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Pictorial Mnemonics x Sound Contrasting = More Effective English Teaching
Waseda University and University of Tokyo Joint Research Findings

Press Release
December 10, 2013

New research by Professor Emmanuel Manalo of Waseda University and Assistant Professor Yuri Uesaka of University of Tokyo has found that mnemonic images and explicit sound contrasting help Japanese children learn more effectively the sounds of the English alphabet.

Improving English language learning has been a stated priority of the government for two decades. However, Japanese children continue to perform poorly relative to other countries in assessments of English language skills. For this reason, research on methods of instruction is an extremely important field. Strategies such as those tested in this study could help improve the outcomes of English language teaching in Japanese schools.

This research is published in the Journal of Applied Research in Memory and Cognition (JARMAC) .

Pictorial Mnemonics and Sound Contrasting Found Effective for Teaching English Alphabet Sounds


New research findings by Emmanuel Manalo (Professor, Waseda University), Yuri Uesaka (Assistant Professor, The University of Tokyo), and Koki Sekitani (PhD candidate, The University of Tokyo) show that mnemonic images and explicit sound contrasting help Japanese children to more effectively learn the sounds of the letters of the English alphabet.

The mnemonic images they used linked the shapes of the alphabet letters with images of Japanese words that begin with those letters. Examples are shown below for the letter b, linked with “bulashi” (brush in Japanese), and d, linked with “denwa” (phone in Japanese). Through such linking, the appearance of the alphabet letters (for example, the shape of the letter b) serves as a reminder for the image of object (the brush) which in turn serves as a reminder for the sound of the letter (the phoneme sound /b/).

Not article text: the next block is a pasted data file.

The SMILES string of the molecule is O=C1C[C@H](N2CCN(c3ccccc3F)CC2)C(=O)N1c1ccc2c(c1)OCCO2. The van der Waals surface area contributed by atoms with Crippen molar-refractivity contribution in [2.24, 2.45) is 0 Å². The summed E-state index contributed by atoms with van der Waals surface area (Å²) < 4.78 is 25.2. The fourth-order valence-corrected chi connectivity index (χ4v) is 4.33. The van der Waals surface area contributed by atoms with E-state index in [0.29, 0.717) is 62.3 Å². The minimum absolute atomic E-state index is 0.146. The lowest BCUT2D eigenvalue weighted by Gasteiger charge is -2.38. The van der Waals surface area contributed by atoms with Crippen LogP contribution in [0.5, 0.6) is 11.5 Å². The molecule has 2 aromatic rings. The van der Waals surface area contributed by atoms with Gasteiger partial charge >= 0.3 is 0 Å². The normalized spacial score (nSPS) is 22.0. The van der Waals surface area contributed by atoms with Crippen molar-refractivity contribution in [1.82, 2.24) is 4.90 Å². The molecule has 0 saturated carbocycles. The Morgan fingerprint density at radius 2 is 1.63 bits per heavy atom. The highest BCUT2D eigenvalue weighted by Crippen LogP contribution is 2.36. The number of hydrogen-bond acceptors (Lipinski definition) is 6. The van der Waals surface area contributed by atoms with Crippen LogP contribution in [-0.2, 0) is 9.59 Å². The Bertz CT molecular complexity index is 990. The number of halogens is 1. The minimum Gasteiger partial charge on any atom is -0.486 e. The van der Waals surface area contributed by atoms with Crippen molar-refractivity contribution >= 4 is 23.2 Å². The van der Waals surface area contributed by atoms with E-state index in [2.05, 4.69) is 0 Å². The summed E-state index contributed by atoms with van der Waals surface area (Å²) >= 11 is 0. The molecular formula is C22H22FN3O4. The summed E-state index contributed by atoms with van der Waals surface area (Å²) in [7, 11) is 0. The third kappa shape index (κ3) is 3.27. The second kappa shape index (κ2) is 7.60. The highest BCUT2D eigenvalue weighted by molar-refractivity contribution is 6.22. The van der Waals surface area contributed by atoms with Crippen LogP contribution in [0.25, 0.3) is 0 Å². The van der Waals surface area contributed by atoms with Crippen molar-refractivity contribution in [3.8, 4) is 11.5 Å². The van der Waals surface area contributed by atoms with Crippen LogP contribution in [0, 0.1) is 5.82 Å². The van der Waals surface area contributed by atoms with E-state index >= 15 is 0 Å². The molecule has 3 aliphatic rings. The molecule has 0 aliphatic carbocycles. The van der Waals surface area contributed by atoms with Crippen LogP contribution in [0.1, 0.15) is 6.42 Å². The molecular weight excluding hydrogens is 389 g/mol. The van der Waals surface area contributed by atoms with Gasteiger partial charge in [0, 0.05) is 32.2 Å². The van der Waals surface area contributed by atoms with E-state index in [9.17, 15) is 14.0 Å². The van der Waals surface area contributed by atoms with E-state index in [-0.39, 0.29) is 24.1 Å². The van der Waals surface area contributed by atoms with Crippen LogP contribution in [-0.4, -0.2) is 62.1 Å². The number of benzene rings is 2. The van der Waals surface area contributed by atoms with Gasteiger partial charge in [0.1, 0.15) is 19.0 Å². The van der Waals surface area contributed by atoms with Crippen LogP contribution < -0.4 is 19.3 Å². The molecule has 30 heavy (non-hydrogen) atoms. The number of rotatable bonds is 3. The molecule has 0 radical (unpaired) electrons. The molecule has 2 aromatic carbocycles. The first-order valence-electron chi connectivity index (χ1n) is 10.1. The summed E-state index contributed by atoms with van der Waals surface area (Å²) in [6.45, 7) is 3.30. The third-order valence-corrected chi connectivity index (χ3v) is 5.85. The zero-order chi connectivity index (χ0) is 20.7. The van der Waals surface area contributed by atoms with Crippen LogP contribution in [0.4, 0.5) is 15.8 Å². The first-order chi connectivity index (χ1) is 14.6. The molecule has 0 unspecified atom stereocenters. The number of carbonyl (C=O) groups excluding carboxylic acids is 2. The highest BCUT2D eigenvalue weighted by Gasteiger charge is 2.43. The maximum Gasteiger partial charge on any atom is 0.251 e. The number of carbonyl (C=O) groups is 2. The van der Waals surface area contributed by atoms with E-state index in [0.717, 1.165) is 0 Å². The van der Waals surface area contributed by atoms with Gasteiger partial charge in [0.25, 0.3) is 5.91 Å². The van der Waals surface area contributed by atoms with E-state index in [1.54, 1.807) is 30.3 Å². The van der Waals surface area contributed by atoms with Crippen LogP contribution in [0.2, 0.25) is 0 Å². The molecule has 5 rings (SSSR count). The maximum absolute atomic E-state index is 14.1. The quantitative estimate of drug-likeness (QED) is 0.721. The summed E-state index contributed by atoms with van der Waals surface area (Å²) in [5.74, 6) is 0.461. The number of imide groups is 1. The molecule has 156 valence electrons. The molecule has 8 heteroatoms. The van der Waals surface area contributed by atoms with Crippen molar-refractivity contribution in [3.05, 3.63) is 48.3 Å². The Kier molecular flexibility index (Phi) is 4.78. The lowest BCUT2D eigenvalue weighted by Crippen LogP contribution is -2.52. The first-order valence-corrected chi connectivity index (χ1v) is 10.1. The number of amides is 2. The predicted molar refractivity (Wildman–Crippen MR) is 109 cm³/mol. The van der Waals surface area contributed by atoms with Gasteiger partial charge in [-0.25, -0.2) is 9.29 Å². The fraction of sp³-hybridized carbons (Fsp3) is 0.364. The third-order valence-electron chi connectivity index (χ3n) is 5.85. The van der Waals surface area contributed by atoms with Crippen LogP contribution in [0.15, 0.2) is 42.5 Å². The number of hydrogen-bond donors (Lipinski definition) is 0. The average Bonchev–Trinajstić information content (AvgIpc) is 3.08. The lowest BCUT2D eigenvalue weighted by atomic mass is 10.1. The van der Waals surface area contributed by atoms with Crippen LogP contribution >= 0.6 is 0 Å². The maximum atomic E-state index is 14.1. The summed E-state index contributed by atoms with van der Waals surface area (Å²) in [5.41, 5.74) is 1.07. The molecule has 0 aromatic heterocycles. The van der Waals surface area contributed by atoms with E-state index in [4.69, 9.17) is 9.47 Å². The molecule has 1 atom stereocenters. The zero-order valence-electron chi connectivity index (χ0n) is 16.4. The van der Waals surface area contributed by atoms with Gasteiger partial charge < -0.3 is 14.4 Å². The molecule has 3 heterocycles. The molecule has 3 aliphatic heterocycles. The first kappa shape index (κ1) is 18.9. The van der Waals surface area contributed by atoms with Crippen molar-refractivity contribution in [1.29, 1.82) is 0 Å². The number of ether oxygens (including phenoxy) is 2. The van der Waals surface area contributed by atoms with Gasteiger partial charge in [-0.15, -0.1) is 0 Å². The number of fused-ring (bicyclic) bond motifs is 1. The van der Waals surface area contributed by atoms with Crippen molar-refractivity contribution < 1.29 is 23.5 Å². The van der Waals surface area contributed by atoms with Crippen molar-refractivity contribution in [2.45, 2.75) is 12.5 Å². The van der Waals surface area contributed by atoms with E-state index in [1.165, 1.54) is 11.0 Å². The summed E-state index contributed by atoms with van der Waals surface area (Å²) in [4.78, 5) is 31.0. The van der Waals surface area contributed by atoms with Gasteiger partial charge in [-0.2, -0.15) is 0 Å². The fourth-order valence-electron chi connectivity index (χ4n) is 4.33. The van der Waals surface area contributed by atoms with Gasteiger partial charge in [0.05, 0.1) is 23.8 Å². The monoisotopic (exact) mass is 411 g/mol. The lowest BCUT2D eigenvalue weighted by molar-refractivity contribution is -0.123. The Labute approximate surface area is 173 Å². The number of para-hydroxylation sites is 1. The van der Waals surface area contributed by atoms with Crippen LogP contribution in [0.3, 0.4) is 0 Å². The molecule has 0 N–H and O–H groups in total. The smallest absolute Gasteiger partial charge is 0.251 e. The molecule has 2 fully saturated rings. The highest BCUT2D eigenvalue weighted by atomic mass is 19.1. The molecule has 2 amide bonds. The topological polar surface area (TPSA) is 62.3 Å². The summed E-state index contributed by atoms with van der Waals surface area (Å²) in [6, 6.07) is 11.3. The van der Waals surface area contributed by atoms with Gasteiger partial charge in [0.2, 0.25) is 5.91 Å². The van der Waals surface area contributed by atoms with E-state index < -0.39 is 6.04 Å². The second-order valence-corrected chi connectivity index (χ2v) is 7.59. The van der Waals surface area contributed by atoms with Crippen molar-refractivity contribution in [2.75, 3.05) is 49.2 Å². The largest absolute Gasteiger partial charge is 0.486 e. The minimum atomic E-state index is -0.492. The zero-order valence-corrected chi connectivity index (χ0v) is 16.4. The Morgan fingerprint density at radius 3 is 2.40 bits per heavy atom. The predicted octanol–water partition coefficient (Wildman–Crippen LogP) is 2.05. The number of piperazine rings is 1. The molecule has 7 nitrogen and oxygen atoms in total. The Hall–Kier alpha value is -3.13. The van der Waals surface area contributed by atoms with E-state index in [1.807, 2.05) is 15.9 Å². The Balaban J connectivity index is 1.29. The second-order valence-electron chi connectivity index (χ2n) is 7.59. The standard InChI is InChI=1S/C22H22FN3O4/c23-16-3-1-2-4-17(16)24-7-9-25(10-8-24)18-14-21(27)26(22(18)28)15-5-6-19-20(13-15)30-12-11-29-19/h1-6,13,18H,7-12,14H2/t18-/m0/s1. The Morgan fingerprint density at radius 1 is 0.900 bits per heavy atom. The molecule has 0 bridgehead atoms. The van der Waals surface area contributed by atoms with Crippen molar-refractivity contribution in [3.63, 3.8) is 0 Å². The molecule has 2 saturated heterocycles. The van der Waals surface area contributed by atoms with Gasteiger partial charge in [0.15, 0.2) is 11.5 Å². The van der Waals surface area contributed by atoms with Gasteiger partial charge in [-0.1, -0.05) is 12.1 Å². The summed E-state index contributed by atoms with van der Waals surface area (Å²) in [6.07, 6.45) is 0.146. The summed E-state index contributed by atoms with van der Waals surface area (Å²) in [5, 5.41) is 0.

For explicit sound contrasting, the researchers emphasized the differences between the phoneme sounds of the letters (for example, the /f/ sound of the letter f) and the sounds of kana syllables they are often confused with (for example, “fu”). Instruction included reference to “loan words” (foreign-originated words that have been assimilated in the Japanese language, like “fulawa” for “flower”). For example, the children were told that when “fulawa” is pronounced in Japanese, the first sound is a syllable “fu” which includes the vowel sound /u/ connected to the /f/ sound. In contrast, in English, it is not necessary to include the vowel sound to the consonant sound in phonemes. In the conditions with sound contrasting, students were provided sound expression practice after receiving instruction about the difference in sound unit pronunciation in the two languages.

Background to this Research

Learning to read in English is difficult even for many children who are native English speakers. However, it is even more difficult for children whose first language is not English, such as Japanese children. In Japanese, the name of the script character is usually the same as the sound it makes (for example, the character “ね” is called “ne” and the sound it makes is also “ne”). In contrast, in English, the name and the sound of the letters are usually not the same (for example, the letter “n” is called “en” but has the sound /n/). Moreover, for Japanese children, learning phonemic sounds is particularly difficult and confusing because the Japanese language is based on a different sound unit called mora, most of which are consonant-vowel combinations. Such structural differences between the two script systems make it difficult for Japanese children to learn English alphabet letter-sound correspondence, so it is important to provide opportunities for children to better understand those differences.